That’s why Page expects his employees to create products and services that are 10 times better than the competition. That means he isn’t satisfied with discovering a couple of hidden efficiencies or tweaking code to achieve modest gains. Thousand-percent improvement requires rethinking problems entirely, exploring the edges of what’s technically possible, and having a lot more fun in the process.
Anyone can work to maintain. But that is not my purpose in life. Nor should it be anyone’s purpose who reads this blog. I feel we have what it takes to make a real difference and change the world for the better. If you have the capacity (and I know you do), it is time to stop being lulled by the ease of the way.
Working in a mediocre job for mediocre purposes won’t scratch that itch. You must do something radical.
…do you want to have a year that matters — or do you want to spend another year starring-slash-wallowing in the lowest-common-denominator reality show-slash-whiny soap opera of your own inescapable mediocrity-slash-self-imposed tragedy?
…Why are you here? Do you want this to be another year that flies by, half-hearted, arid, rootless, barely remembered, dull with dim glimpses of what might have been? Or do you want this to be a year that you savor, for the rest of your surprisingly short time on Planet Earth, as the year you started, finally, irreversibly, uncompromisingly, to explosively unfurl a life that felt fully worth living?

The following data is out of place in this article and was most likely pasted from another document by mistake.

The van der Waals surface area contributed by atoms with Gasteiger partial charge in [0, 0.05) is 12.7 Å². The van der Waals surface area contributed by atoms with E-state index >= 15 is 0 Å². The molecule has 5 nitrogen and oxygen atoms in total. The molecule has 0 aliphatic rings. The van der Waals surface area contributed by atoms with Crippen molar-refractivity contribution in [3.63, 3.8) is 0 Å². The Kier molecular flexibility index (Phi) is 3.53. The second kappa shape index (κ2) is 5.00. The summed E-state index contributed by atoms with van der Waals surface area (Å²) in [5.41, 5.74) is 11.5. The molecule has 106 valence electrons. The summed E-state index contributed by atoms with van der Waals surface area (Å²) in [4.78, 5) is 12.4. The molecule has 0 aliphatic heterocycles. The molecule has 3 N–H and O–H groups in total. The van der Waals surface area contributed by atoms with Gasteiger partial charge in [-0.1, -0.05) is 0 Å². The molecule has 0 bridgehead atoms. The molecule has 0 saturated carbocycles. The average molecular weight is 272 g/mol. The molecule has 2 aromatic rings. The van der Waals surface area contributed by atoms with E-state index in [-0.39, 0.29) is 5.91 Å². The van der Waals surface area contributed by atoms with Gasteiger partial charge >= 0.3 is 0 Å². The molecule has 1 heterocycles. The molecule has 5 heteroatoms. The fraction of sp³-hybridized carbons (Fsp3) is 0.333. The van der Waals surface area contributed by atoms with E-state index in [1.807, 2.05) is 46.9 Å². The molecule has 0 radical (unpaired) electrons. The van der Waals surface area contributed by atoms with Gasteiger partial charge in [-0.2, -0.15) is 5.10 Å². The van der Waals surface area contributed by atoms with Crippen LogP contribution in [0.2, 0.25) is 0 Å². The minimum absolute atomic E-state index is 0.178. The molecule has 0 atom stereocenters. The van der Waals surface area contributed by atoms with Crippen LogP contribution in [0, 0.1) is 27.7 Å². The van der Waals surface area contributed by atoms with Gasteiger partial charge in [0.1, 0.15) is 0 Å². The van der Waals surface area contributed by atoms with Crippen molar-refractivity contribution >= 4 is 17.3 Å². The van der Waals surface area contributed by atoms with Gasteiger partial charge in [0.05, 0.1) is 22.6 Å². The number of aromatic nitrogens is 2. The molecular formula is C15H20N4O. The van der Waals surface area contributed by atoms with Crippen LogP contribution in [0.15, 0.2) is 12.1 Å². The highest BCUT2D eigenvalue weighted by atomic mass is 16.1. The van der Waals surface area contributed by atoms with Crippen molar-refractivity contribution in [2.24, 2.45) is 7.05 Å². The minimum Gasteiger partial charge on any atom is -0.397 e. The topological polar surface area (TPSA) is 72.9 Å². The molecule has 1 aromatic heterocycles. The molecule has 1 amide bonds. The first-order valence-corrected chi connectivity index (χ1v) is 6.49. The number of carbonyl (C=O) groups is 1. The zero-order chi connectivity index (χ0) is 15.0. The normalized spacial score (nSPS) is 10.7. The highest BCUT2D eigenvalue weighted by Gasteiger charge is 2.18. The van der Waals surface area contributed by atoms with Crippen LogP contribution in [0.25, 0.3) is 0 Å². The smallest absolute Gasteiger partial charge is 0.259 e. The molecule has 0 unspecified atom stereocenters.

The choice is yours. And it always has been.
So let me ask you. If you are not in a place that you absolutely love and where you can make a big difference (and grow an immense amount yourself), why are you there? Why are you doing that? Why are you in that job?
We were not put on this earth to be OK, but we were given the capacity to make the lives of others drastically better.
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If it isn’t something you absolutely LOVE, why are you there?
If the environment doesn’t instill in you the excitement you know you can have, and that you have had at moments in your life, then what environment does?
Remember those times? Good. Now go find them and make them a permanent part of your life.
Maybe the answer for you is this. (No, really. Click the link and read this letter. It is VERY worth it.)
Here is the litmus test: When was the last time you woke up in the morning very excited to do what you are about to during that day? Or when you were headed home and you couldn’t wait to get back and keep working? If that was more than a month ago, I would say you have some serious contemplating to do.
So, my challenge to you (and, honestly to me) is to do what excites you and something that matters. Anything less will bring on a profound sense of regret.
(I have to say that the anticipation of writing this post was THAT exciting for me. I hope it will help make a difference in your life for the better.)